01 February 2009

Pronominal argument hypothesis

One of my current projects is applying generative syntax to Tlingit, something which Seth Cable has been at for a while now. He's been treating Tlingit much like any other language, where NPs are arguments of Vs. But Tlingit is not really that simple (surprise!), and it seems to be amenable to an analysis according the Pronominal Argument Hypothesis. This idea was first advanced by Eloise Jelinek back in 1984 in an article in Natural Language and Linguistic Theory titled "Empty categories, case, and configurationality", and it has been argued continuously since then.

What she and Ken Hale termed "non-configurational" languages are those which have a number of features that set them apart from the more typical "configurational" languages. In particular, non-configurational languages have free phrase order (inaccurately called "free word order"), where the various phrases in a sentence can come in any order rather than simple SOV, SVO, VSO, or the like. Supporting this free phrase order is the extensive use of what appear to be agreement affixes on the verb, indexing at least the S and O arguments if not others like instrumentals, locatives, etc. There are a couple of other things but I'm going to ignore them for the moment.

The Pronominal Argument Hypothesis (PAH) says that instead of having independent NPs which are the arguments of the verb, the agreement affixes in the verb are actually the real arguments. These are thus not agreement affixes, but actual pronouns. Furthermore, the sentence can consist of just a verb and no other words, and there are no invisible constituents like pro which take the place of arguments.

The PAH has profound implications for languages like Tlingit, and for theoretical linguistics as well. What it means for Tlingit is that the verb is no longer a thing formed by morphological rules and processes, but is instead constructed by syntax. That is, in Tlingit the verb morphology is the syntax, aside from the other stuff that floats around the core of a sentence.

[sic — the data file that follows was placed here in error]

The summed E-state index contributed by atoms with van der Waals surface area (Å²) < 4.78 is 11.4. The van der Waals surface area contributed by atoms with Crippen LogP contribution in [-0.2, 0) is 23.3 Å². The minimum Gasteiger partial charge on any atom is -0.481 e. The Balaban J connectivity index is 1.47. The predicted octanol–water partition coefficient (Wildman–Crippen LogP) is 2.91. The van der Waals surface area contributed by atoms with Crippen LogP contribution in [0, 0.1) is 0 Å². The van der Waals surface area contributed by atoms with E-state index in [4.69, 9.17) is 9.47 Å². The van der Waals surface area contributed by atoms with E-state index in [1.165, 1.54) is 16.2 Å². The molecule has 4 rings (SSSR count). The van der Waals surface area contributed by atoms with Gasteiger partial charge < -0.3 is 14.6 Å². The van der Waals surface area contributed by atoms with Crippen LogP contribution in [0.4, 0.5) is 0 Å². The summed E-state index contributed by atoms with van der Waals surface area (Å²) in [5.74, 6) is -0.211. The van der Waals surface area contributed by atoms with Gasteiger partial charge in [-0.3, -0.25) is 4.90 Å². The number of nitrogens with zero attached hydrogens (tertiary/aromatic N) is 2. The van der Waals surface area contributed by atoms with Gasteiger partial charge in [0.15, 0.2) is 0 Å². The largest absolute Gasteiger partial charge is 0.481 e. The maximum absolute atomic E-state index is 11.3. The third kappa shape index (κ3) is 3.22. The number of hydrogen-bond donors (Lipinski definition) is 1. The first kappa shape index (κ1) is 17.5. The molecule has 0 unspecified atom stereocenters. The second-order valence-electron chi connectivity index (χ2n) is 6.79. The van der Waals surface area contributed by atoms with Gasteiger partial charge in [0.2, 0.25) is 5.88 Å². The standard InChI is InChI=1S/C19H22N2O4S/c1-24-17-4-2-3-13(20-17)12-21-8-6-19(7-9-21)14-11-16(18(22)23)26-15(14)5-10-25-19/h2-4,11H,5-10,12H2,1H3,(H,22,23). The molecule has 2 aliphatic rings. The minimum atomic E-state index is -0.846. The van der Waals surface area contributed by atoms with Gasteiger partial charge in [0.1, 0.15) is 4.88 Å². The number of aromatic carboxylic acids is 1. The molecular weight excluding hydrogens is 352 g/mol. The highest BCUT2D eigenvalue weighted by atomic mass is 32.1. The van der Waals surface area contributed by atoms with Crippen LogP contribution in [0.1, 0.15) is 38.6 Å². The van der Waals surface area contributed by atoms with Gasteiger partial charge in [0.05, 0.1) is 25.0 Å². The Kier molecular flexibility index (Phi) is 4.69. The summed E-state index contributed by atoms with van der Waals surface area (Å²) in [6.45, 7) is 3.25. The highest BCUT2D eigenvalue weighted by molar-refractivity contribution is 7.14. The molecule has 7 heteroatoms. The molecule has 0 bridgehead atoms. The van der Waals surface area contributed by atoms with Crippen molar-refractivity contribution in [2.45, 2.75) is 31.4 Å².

I'm only in the early phases of exploring how the PAH can be applied to Tlingit, so I don't have anything interesting to report yet. But I'll put up some examples in the near future, after I've finished with my literature survey.


Cable, Seth. "Covert A-scrambling in Tlingit". In Lyon, John (ed.) Papers for the 43rd International Conference on Salish and Neighboring Languages. UBC Working Papers in Linguistics. Vancouver: University of British Columbia.

Carnie, Andrew; Harley, Heidi; & Willie, MaryAnn. 2003. Formal approaches to function in grammar: In honor of Eloise Jelinek. Vol. 62 in Linguistik Aktuell/Linguistics Today. Amsterdam: John Benjamins. ISBN 1-58811-348-5.

Jelinek, Eloise. 1984. "Empty categories, case, and configurationality". Natural Language and Linguistic Theory 2.1:39-76.

Jelinek, Eloise; & Demers, Richard. 1994. "Predicates and pronominal arguments in Straits Salish". Language 70.4:697-736.

LeSourd, Philip. "Problems for the pronominal argument hypothesis in Maliseet-Passamaquoddy". Language 82.3:486-514.

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Blogger Emad Alansary said...

that's awesome. I'm working on causative verbs in a native American language, but i have to argue at first whether it is a configurational language or not.
Good Luck.

02 December, 2013 09:41  

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